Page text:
The felt slipper represents the strongest aspects of Scandinavian design. The form is economic, ergonomic, functional but above all comforting. The slippers have a timeless appeal and cultural endurance: for Scandinavians they evoke fond childhood memories and from this nostalgic root has grown a modern interpretation of a classic consumer product.
Simply and sturdily made, felt slippers have several natural advantages. Devised for use in arctic conditions they are biodegradable, breathable, warm and practically waterproof. It all adds up to footwear that is ecofriendly. Although our way of life has changed over time, these properties have helped this design classic survive into the 21st century.
The making of felt from wool is an old Finnish skill, originally used solely to make hats. Slippers and the skills needed to produce them came from Russia in the late 18th century. The Russian craftsmen had learnt in their turn from Turkish nomads and with the help of Russian technicians the first factory opened in Finland in 1897. Large and small factories have been manufacturing felt slippers and socks ever since, apart from during World War II, when production came to a temporary halt due to lack of materials.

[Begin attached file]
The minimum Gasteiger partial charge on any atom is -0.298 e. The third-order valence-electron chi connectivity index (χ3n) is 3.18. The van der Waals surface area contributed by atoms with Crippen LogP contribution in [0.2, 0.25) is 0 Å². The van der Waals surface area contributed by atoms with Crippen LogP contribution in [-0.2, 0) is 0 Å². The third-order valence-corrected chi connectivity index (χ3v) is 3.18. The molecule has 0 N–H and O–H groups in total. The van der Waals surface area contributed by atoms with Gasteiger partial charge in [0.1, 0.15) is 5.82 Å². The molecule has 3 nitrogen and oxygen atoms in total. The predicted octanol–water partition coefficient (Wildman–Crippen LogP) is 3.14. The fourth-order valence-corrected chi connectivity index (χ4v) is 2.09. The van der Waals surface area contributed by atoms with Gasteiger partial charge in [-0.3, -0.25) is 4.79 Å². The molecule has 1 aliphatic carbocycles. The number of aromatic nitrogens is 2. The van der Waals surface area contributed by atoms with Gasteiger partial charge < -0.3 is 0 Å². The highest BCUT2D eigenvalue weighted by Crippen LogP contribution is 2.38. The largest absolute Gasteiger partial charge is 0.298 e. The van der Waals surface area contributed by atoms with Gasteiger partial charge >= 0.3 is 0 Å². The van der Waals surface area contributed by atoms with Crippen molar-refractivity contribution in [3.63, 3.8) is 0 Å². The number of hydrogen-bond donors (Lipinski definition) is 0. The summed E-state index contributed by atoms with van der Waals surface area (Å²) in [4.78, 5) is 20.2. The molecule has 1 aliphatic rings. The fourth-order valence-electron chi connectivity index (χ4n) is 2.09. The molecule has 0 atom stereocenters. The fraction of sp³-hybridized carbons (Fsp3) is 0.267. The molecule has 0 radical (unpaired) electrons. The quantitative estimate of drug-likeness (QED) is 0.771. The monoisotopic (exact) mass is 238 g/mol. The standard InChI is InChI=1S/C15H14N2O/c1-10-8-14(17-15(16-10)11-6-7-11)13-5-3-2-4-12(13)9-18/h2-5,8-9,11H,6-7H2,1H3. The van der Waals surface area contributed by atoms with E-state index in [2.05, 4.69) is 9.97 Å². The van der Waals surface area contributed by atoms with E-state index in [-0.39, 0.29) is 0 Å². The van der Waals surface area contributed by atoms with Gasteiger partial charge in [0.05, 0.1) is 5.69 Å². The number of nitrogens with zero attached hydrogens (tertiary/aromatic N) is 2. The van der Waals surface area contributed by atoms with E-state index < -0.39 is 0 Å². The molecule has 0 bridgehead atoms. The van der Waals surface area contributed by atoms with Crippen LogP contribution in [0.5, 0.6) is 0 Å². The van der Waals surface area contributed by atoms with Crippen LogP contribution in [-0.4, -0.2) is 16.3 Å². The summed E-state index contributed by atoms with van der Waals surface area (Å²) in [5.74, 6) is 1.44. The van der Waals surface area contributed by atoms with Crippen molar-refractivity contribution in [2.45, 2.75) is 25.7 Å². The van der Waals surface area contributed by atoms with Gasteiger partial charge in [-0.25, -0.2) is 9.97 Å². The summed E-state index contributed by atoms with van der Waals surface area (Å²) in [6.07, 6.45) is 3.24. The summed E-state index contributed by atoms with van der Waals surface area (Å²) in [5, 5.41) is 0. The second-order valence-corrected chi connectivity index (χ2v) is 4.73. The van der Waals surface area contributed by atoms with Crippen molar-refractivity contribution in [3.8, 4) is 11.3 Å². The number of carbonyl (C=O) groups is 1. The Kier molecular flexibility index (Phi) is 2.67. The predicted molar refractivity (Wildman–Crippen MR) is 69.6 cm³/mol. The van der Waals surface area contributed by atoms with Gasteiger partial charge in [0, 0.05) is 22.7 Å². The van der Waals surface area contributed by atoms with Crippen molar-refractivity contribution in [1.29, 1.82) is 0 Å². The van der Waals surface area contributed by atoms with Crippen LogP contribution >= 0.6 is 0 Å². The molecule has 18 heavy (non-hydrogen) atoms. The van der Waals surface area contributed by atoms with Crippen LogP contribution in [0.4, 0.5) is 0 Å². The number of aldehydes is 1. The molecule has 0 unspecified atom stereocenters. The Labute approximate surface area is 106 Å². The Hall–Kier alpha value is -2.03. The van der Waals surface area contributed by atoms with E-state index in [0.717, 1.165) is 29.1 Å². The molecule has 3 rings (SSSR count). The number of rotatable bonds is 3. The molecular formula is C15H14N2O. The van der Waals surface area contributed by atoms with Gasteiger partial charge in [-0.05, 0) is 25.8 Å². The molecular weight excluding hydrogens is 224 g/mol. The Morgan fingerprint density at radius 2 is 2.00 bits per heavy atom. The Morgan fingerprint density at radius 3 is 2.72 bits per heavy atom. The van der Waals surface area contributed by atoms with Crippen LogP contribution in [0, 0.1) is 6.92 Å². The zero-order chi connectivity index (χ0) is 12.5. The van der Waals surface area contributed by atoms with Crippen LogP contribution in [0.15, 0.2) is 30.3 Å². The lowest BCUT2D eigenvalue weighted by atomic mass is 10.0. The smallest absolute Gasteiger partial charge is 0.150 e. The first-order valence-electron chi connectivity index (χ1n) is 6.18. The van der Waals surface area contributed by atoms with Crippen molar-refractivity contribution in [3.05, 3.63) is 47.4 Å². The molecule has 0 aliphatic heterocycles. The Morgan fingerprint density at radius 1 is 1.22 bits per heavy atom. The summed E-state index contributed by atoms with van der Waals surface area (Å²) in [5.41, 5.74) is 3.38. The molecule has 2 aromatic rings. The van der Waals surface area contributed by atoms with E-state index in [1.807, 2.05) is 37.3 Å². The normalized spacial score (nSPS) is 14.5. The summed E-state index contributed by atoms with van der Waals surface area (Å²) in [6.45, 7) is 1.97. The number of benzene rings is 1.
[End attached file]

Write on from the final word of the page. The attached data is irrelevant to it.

Today, there are only a few dedicated family companies that still manufacture these felt slippers – most elements are still carried out by hand and the traditional range of colours prevails – red, dark blue, grey and white.
Extract from Kaija Savolainen's article in the wool issue of Selvedge.